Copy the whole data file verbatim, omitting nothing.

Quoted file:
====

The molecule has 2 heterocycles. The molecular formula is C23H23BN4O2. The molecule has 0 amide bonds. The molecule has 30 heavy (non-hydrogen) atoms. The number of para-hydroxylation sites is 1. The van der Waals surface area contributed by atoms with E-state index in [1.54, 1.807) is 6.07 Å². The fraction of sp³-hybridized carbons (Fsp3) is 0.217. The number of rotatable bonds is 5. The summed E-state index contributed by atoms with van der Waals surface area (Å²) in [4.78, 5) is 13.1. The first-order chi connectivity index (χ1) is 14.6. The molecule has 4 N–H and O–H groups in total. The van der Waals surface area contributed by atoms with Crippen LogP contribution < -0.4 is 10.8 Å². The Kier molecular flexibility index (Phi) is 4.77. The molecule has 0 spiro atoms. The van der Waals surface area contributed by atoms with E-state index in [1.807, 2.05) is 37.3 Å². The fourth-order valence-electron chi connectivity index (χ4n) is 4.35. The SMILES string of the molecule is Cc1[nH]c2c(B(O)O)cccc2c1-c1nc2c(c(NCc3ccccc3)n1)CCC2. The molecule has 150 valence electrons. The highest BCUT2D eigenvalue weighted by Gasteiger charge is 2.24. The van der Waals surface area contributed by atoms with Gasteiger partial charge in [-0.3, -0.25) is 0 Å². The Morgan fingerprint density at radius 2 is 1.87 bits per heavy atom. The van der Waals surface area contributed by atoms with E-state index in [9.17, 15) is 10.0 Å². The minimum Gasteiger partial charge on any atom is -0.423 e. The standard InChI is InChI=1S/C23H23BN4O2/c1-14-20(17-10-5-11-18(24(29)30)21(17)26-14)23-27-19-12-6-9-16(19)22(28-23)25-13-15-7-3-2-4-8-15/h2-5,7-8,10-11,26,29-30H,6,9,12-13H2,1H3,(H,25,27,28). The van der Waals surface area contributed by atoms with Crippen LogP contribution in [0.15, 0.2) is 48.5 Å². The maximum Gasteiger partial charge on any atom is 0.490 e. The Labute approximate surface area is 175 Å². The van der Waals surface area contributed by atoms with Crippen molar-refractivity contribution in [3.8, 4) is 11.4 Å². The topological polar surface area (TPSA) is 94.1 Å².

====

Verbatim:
The molecule has 2 heterocycles. The molecular formula is C23H23BN4O2. The molecule has 0 amide bonds. The molecule has 30 heavy (non-hydrogen) atoms. The number of para-hydroxylation sites is 1. The van der Waals surface area contributed by atoms with E-state index in [1.54, 1.807) is 6.07 Å². The fraction of sp³-hybridized carbons (Fsp3) is 0.217. The number of rotatable bonds is 5. The summed E-state index contributed by atoms with van der Waals surface area (Å²) in [4.78, 5) is 13.1. The first-order chi connectivity index (χ1) is 14.6. The molecule has 4 N–H and O–H groups in total. The van der Waals surface area contributed by atoms with Crippen LogP contribution < -0.4 is 10.8 Å². The Kier molecular flexibility index (Phi) is 4.77. The molecule has 0 spiro atoms. The van der Waals surface area contributed by atoms with E-state index in [1.807, 2.05) is 37.3 Å². The fourth-order valence-electron chi connectivity index (χ4n) is 4.35. The SMILES string of the molecule is Cc1[nH]c2c(B(O)O)cccc2c1-c1nc2c(c(NCc3ccccc3)n1)CCC2. The molecule has 150 valence electrons. The highest BCUT2D eigenvalue weighted by Gasteiger charge is 2.24. The van der Waals surface area contributed by atoms with Gasteiger partial charge in [-0.3, -0.25) is 0 Å². The Morgan fingerprint density at radius 2 is 1.87 bits per heavy atom. The van der Waals surface area contributed by atoms with E-state index in [9.17, 15) is 10.0 Å². The minimum Gasteiger partial charge on any atom is -0.423 e. The standard InChI is InChI=1S/C23H23BN4O2/c1-14-20(17-10-5-11-18(24(29)30)21(17)26-14)23-27-19-12-6-9-16(19)22(28-23)25-13-15-7-3-2-4-8-15/h2-5,7-8,10-11,26,29-30H,6,9,12-13H2,1H3,(H,25,27,28). The van der Waals surface area contributed by atoms with Crippen LogP contribution in [0.15, 0.2) is 48.5 Å². The maximum Gasteiger partial charge on any atom is 0.490 e. The Labute approximate surface area is 175 Å². The van der Waals surface area contributed by atoms with Crippen molar-refractivity contribution in [3.8, 4) is 11.4 Å². The topological polar surface area (TPSA) is 94.1 Å².